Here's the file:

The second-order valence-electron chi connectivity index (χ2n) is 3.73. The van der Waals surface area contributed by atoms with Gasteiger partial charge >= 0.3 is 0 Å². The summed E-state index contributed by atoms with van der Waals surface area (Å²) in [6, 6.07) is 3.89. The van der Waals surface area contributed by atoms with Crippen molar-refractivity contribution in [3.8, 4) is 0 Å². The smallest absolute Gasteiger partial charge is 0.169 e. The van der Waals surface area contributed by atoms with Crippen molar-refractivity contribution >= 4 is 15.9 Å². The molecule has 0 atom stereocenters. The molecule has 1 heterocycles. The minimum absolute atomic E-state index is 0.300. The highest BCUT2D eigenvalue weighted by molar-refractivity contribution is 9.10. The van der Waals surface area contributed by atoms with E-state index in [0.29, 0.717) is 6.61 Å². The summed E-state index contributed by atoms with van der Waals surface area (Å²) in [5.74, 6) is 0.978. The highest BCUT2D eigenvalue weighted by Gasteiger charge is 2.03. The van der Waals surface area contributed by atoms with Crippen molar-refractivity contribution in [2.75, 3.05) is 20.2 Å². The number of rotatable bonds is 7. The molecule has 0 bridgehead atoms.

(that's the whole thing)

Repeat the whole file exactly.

The second-order valence-electron chi connectivity index (χ2n) is 3.73. The van der Waals surface area contributed by atoms with Gasteiger partial charge >= 0.3 is 0 Å². The summed E-state index contributed by atoms with van der Waals surface area (Å²) in [6, 6.07) is 3.89. The van der Waals surface area contributed by atoms with Crippen molar-refractivity contribution in [3.8, 4) is 0 Å². The smallest absolute Gasteiger partial charge is 0.169 e. The van der Waals surface area contributed by atoms with Crippen molar-refractivity contribution >= 4 is 15.9 Å². The molecule has 0 atom stereocenters. The molecule has 1 heterocycles. The minimum absolute atomic E-state index is 0.300. The highest BCUT2D eigenvalue weighted by molar-refractivity contribution is 9.10. The van der Waals surface area contributed by atoms with E-state index in [0.29, 0.717) is 6.61 Å². The summed E-state index contributed by atoms with van der Waals surface area (Å²) in [5.74, 6) is 0.978. The highest BCUT2D eigenvalue weighted by Gasteiger charge is 2.03. The van der Waals surface area contributed by atoms with Crippen molar-refractivity contribution in [2.75, 3.05) is 20.2 Å². The number of rotatable bonds is 7. The molecule has 0 bridgehead atoms.